When I start talking about the fact that the federal government lacks the constitutional authority to do things like fund public television or monitor a cell phones without a warrant, somebody will inevitably counter with the following statement:
“The founders never anticipated things like television and cell phones, or any of the other technological advances of the last 200-plus years. We have to give the federal government the flexibility to deal with these things.”
But these folks ignore that fact that the framers created a mechanism to allow the Constitution to evolve with the changing times – the amendment process. When lawmakers feel the advancement of technology necessitates additional powers, they should first go to the people, let them decide, and if they deem it necessary, amend the Constitution to delegate the requisite power.
Of course, it’s true that the framers could never have imagined all of the technological and societal advances that would occur in the United States over the course of time. And the amendment process makes it pretty clear that they recognized the Constitution would not, and should not, remain static. But the framers did understand some things do not change – among them, basic human nature. They understood that, as Lord Acton eloquently put it, “power tends to corrupt, and absolute power corrupts absolutely.” For that reason, the framers created, and the people of the states approved, a government of limited powers and included numerous checks on the few powers that were delegated.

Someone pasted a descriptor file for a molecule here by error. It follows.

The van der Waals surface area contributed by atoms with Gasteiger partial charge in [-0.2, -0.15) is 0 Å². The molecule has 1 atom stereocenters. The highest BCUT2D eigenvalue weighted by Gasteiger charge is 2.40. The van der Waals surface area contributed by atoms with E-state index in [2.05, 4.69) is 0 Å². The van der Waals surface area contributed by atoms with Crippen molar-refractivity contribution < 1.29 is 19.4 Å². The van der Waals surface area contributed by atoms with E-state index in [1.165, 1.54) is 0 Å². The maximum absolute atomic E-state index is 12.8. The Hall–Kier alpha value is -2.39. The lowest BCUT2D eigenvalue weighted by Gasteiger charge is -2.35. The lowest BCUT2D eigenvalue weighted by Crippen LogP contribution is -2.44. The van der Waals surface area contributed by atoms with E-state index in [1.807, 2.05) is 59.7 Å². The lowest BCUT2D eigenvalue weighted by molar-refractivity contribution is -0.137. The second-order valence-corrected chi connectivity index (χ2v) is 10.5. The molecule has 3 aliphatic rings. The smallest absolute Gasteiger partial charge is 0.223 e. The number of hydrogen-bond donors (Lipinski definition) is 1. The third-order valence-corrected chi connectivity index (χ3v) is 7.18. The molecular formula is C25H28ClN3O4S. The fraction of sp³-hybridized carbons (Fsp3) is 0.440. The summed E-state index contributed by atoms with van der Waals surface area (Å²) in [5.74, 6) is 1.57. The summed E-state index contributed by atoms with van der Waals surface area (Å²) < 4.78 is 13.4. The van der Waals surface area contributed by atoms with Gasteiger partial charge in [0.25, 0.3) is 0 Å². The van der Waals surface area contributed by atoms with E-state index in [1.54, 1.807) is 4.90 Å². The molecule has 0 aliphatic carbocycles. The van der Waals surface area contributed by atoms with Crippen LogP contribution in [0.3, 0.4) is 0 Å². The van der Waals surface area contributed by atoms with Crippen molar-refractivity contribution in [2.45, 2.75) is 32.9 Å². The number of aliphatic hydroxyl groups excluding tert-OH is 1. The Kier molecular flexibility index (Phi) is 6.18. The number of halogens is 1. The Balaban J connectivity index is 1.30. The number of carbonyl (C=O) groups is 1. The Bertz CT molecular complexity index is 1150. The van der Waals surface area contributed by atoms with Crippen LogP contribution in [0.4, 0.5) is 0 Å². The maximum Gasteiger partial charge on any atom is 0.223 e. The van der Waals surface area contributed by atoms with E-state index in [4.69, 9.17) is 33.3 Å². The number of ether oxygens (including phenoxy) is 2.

While technology and society might evolve, it is imperative we keep in place those basic checks on power.
Allowing the federal government to take on roles without proper authority sets a precedent that leads to larger and larger power grabs. Slowly but surely, the states and the people find themselves completely divested of power. Thomas Jefferson saw the beginnings of this process in the earliest days of the Republic. In a letter to Nathanial Macon, the third president wrote,
Our government is now taking so steady a course as to show by what road it will pass to destruction; to wit: by consolidation first and then corruption, its necessary consequence. The engine of consolidation will be the Federal judiciary; the two other branches the corrupting and corrupted instruments.
While the framers couldn’t foresee the Internet, airplanes or nuclear weapons, they did firmly grasp human nature and the ever-present danger of consolidated power. And they drafted a Constitution meant to check that danger. If we continue to ignore constitutional restraint, and allow the federal government to relentlessly grow and accumulate authority, it will ultimately destroy the very essence of America.
St. George Tucker wrote the first systematic commentary on the U.S. Constitution in 1803. He offers and eerily prophetic warning.
Slight, and sometimes even imperceptible, innovations, occasional usurpations, founded upon the pretended emergency of the occasion: or upon former unconstitutional precedents; the introduction of the doctrines of constructive grants of power: of the duty of self-preservation in a government, however constituted, or however limited; of the right of eminent domain, (or in other words, absolute power,) in all governments; these, with the stale pretense of the dangers to be apprehended from the giddy multitude in democratic governments, and a thousand other pretexts and arguments of the same stamp, form the ladder by which the agents of the people mount over the heads of their constituents and finally ascend to that pinnacle of authority and power, from whence they behold those who have raised them with contempt, and treat them with indignation and insult.
I’ve been accused of living in the past. But it seems to me too many Americans have forgotten the timeless truths of the past in their rush to embrace the future.